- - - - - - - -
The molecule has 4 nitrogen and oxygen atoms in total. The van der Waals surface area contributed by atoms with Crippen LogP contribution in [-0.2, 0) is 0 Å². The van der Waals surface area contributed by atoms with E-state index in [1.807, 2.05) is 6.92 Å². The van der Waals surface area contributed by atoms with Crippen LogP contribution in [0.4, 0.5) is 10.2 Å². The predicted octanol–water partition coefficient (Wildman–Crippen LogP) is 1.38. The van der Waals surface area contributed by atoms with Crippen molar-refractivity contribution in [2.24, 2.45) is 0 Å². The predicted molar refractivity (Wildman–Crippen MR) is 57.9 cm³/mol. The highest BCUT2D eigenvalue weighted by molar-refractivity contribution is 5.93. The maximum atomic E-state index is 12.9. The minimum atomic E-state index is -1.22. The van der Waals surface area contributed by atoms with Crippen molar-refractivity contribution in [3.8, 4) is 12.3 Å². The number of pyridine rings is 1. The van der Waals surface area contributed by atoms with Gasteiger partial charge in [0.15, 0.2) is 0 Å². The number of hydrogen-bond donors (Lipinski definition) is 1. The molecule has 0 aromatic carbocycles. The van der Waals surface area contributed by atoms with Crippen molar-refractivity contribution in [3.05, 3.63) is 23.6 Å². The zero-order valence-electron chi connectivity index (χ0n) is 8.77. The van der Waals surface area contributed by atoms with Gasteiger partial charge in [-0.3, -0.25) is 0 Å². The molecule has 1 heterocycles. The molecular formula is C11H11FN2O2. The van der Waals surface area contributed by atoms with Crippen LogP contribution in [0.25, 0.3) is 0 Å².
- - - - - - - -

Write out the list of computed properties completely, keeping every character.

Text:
The molecule has 4 nitrogen and oxygen atoms in total. The van der Waals surface area contributed by atoms with Crippen LogP contribution in [-0.2, 0) is 0 Å². The van der Waals surface area contributed by atoms with E-state index in [1.807, 2.05) is 6.92 Å². The van der Waals surface area contributed by atoms with Crippen LogP contribution in [0.4, 0.5) is 10.2 Å². The predicted octanol–water partition coefficient (Wildman–Crippen LogP) is 1.38. The van der Waals surface area contributed by atoms with Crippen molar-refractivity contribution in [2.24, 2.45) is 0 Å². The predicted molar refractivity (Wildman–Crippen MR) is 57.9 cm³/mol. The highest BCUT2D eigenvalue weighted by molar-refractivity contribution is 5.93. The maximum atomic E-state index is 12.9. The minimum atomic E-state index is -1.22. The van der Waals surface area contributed by atoms with Crippen molar-refractivity contribution in [3.8, 4) is 12.3 Å². The number of pyridine rings is 1. The van der Waals surface area contributed by atoms with Gasteiger partial charge in [0.15, 0.2) is 0 Å². The number of hydrogen-bond donors (Lipinski definition) is 1. The molecule has 0 aromatic carbocycles. The van der Waals surface area contributed by atoms with Crippen molar-refractivity contribution in [3.05, 3.63) is 23.6 Å². The zero-order valence-electron chi connectivity index (χ0n) is 8.77. The van der Waals surface area contributed by atoms with Gasteiger partial charge in [-0.3, -0.25) is 0 Å². The molecule has 1 heterocycles. The molecular formula is C11H11FN2O2. The van der Waals surface area contributed by atoms with Crippen LogP contribution in [0.25, 0.3) is 0 Å².